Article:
There are times in our lives when we hear of experiences that are so surreal or other-worldly, that we wonder if they really occurred. Did Moses really see a burning bush? Did Mohammad really see God in a cave? Did Christian Bale really freak out on-set like that?
In the same tradition as these events I've just listed, something similar happened to me waiting in the check-out line at Walmart.
As a side-note, for someone that consistently rips on Walmart, and professes disgust with everything relating to the store, I sure go there a lot. Does this say more about the store, or myself? I'm sure I don't know either.
Our older boy was turning 4 years old, and we needed to get him a new bike, as he'd out-grown the previous one. We shopped around at all of the local stores for the cheapest bike. After visiting Fred Meyer, Shopko, and K-mart, we found that the average price of a 16" kids bike was $413. Perhaps I'm exaggerating, but it was ridiculous.
So we hit the Walmart, and found a Huffy for 46 bucks. Now I realize I'm a poor parent for purchasing my son a Huffy, but I'm not going to spend $120 dollars on a bike that will most likely get backed over by our Suburban, or end up getting left out in every major snow-storm. If a store sold a bike that was just labeled "bike" and not painted, I would purchase it to save a few bucks.
As we waited in the cashiers line to pay for the bike, the gentleman standing in front of us decided to strike up a conversation with us. I don't understand this, as I try to look as unfriendly as possible. Perhaps alcohol was already flowing freely in his system.
As the guy looked like George Carlin in his 20's, with crack scabies and definitely un-showered, I quickly shielded my youngest from the spittle droppings every time he stumbled across the letter P.
He looked at my 1 year old son, and said "Looks like you got a new bike."
"Yeah, we usually start them out with riding before walking." I said.
Actually I didn't say that, but the un-feeling Republican half of my mind tried to make me.
Instead my wife and I feigned conversation with the guy until we realized he had to send his buddy back for Coors Light instead of Bud Light. (I tended bar for 5 years, and only the truest redneck could tell the difference)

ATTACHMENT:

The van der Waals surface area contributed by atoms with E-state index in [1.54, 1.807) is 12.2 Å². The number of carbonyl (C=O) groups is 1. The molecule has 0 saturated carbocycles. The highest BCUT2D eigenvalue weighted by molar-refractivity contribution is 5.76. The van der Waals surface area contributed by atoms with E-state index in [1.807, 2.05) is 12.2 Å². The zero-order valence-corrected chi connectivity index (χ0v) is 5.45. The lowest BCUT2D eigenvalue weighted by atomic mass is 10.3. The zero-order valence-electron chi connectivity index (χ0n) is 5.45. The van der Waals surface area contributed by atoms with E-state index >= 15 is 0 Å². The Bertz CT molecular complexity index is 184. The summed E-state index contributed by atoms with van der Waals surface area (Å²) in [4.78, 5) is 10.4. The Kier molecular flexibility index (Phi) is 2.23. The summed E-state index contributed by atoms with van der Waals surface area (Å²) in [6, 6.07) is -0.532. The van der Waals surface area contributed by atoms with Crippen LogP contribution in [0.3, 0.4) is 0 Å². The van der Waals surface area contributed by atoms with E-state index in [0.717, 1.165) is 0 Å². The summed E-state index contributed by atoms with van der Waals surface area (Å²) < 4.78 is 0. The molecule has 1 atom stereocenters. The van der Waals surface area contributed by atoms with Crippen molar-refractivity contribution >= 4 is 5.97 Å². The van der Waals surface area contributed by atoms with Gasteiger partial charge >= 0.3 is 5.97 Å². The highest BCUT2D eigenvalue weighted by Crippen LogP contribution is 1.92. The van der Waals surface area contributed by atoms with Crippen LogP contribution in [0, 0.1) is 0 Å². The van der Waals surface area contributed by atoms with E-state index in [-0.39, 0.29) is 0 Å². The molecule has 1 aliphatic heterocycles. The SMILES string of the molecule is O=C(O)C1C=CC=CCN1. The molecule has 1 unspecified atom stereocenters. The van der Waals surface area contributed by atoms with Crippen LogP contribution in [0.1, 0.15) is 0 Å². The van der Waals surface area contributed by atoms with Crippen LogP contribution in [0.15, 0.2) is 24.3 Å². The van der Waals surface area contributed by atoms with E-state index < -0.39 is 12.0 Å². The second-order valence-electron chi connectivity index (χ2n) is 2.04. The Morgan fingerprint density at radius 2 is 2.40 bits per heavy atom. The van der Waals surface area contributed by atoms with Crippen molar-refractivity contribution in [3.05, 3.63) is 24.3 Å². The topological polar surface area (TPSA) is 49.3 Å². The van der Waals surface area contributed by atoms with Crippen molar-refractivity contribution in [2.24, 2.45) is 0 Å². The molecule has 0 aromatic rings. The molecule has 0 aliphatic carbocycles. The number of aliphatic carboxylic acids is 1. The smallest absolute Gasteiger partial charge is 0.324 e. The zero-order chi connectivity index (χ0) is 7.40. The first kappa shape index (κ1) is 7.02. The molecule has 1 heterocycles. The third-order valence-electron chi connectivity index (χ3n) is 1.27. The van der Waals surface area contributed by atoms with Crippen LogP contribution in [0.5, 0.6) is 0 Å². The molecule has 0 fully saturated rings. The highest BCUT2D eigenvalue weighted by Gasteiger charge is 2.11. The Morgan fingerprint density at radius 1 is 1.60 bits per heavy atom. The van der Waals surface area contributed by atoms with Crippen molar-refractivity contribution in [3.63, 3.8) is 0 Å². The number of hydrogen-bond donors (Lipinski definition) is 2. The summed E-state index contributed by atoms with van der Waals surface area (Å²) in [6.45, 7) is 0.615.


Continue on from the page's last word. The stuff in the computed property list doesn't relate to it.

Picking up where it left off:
We ended up switching to the next aisle as it appeared to be moving faster.
What transpired next was amazing.
A large overweight man resembling John Kruk with a goatee walked by George Carlin's aisle. Carlin hollered over to the guy, and Kruk looked back at him with aggression, wondering why some stranger would impede his journey to find the latest issue of "Tattoo" magazine.
Kruk -- What do you want?
Carlin -- Hey, were you in that movie--Over the Top?
Me -- (I braced for the fight to begin. I could only imagine the fists flying, tic tacs and certs scattering across the floor. It would be well worth the visit to Walmart.)
Kruk -- No I wasn't, but everybody asks me that. (beaming with pride)
Me -- (What?? Who else in the world would ask you that?)
Carlin -- Oh. I totally thought you were that guy in the movie.
Me -- (You mean Bull Hurley?)
Kruk -- Yeah, after the first 400 people asked me that, I decided to go get a t-shirt that said "Arm wrestling champion."
Do you realize the cumulative probability in this whole concerto playing out?
Odds that you stop a stranger in Walmart without hair-pulling breaking out: 153,000 to 1
Odds that 401 people have actually seen Over the Top, and remember the villain: 263,000 to 1
Odds that you ask a stranger if they are a very unattractive movie star: 8600 to 1
Odds that someone would take pride in resembling Bob "Bull" Hurley in 2009: 426,000 to 1
Odds that a Walmart patron would purchase an "Arm Wrestling champion" t-shirt: 2 to 1
The fact that all of these things took place in succession defies all belief.
Luckily I didn't see a "in case of rapture, vehicle is unmanned" bumper sticker on the way home, or I would have been down to visit Father Mulcahy for some last-minute penance.